Sunday, December 03, 2006

Extreme Makeover - Raleigh Edition

Forget Iraq, Polonium 210, or Britney Spear's lack of underwear. The story that is really generating excitement around here is that Extreme Makeover has come to Raleigh to demolish and build a local house. The couple sounds very deserving.
Lynn Noudewo, another close friend, nominated the family based on Linda's two decades of charity work and the needs of the family, who lived in the bottom half of the two-story home built in 1936. The top half was usually given over to other families in need, people to whom Linda Riggins ministered as part of Building Together.

Linda Riggins has severe arthritis. William Riggins is legally blind.
This is the big news at our school, because the house is just around the corner from our charter school. We didn't know anything about it until everyone drove to school on Thursday and the whole neighborhood was shut down and traffic rerouted to get to school. At first I thought some terrible crime must have occurred to have had so many police out blocking off the neighborhood. Then we found out that it was at ABC's direction that the Raleigh City Police had blocked off the neighborhood and rerouted public bus routes. This will continue all week. Indeed, since the family is expected back on Thursday and crowds ranging from 10-15,000 are expected to show up for the unveiling, we are sending our students home early that day so that they won't get caught up in the traffic gridlock expected that afternoon. Though, I suspect that many of them will hang around just to watch the excitement.

I've never watched the show and I was rather shocked by the amount of hoopla surrounding having this occur in the local neighborhood, I figured that ABC must be paying for all these police having to stand around and patrol these blocked streets. Plus the city inspectors on call to approve everything as a house is built in less than a week, plus firefighters on call. But it seems that the city is picking up the bill.
City police will provide security at the site and will be stationed at barricades that close off some streets near the house, which is on Poplar Street near downtown. Capital Area Transit will provide shuttles to and from the site for the volunteers and spectators the show is encouraging to come. The Raleigh Fire Department will have a fire truck and two or three firefighters there in case someone is hurt in the frenzy of construction. (A member of the production crew was injured Friday.)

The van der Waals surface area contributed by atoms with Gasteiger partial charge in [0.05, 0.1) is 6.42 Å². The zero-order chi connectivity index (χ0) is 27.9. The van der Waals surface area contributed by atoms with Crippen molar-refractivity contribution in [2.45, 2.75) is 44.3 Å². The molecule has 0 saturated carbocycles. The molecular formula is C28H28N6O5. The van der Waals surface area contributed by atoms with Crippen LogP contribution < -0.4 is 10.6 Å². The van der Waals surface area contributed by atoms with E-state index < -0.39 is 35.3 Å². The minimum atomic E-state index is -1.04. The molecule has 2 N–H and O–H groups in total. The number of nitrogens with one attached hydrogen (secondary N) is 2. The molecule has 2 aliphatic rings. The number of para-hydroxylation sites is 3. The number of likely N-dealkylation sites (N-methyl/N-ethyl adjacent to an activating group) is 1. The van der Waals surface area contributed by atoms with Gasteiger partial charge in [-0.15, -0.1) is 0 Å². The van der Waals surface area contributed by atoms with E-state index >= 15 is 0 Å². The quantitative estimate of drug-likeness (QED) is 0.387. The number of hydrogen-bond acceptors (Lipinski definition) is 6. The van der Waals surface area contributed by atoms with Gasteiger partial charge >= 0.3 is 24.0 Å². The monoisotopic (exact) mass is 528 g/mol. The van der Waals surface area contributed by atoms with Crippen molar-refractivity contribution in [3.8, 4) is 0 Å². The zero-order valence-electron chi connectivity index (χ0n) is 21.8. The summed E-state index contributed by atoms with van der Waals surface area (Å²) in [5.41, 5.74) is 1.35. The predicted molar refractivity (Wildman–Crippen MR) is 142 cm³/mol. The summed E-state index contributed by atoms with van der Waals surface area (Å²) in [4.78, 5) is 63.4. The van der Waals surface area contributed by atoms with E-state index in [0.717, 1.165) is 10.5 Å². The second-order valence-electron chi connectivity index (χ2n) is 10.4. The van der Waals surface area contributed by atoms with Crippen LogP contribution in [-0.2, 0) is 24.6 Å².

Bryant Woodall, Raleigh's assistant fire chief, told his crew that all they needed to know was a truck and some firefighters would be needed around the clock the first week of December.

"It was a little bit awkward," he said.

The city is covering any extra costs for the project, but officials say it will pay off in free publicity for the city. "It's such a positive thing for the whole community," said Allen, who added that he hasn't calculated the city's share of the costs yet.
Huh? How is it great publicity for the city to advertise that a nice, charitable couple was living in a house in such poor condition?
Their two-bedroom, one-bath house, valued by Wake County $145,875, is not in good shape.

"There's duct tape holding up everything," Noudewo said. "Thank the Lord for duct tape."
Yup, people will hear that and immediately think positive thoughts about Raleigh. And we're a community that is experiencing record growth and whose neighborhood schools can't keep up with the demand as new families move here every day. So, is the type of publicity that Extreme Makeover will generate really all that great for the city?

I don't mean to sound like a parsimonious Scrooge here. I'm happy for the family. Although one critic said they'd be better off having their house rebuilt than having it torn down and a new house thrown up in five days.
Not everyone was cheery about Saturday's demolition. Myrick Howard of Preservation North Carolina asked why anyone would tear down a 70-year old house in a federally recognized historic neighborhood.

"I believe in charity, but if you really care about good housing, then renovate the existing house and it will cost so much less," he said.

Howard added that the Riggins home was not only salvageable but made of better building materials than "Extreme Makeover" would use.

"We're replacing real wood and plaster with chip board and sheet rock," he said. "They're getting showered with candy rather than a decent meal."
But who cares if it means better TV pictures?

I just think that ABC should have to reimburse the city for the cost of having police, firemen and city inspectors working all week for their TV project. If a movie company came and closed down a neighborhood to film here, wouldn't they pay the city for the trouble involved? Why should a TV series do any less? Why should city taxpayers have to pick up the tab for ABC? It seems like quite a sweet deal for them and I'd like to ask our city leaders why taxpayers have to foot this bill? I'm not against this family getting what sounds like well-deserved help. I just wonder why ABC doesn't have to pay for disrupting the local community. How would a smaller, more economically deprived community pay for these sorts of expenses? If the idea is, as one commenter in the comments section said, that Raleigh citizens would regard it as a worthy tradeoff to pay for this in order to help this family, it sure doesn't seem the most cost effective way for the city to help out needy families. Think of how many needy families could have been helped for the cost of overtime police and firemen to help out this one family. And once again I keep coming back to why the one entity making a profit off of this whole deal - ABC - shouldn't be the ones to pay for it.

Meanwhile, if you can't wait for the show to air next year, here is a time-lapsed sequence of what it looked like pulling down this house.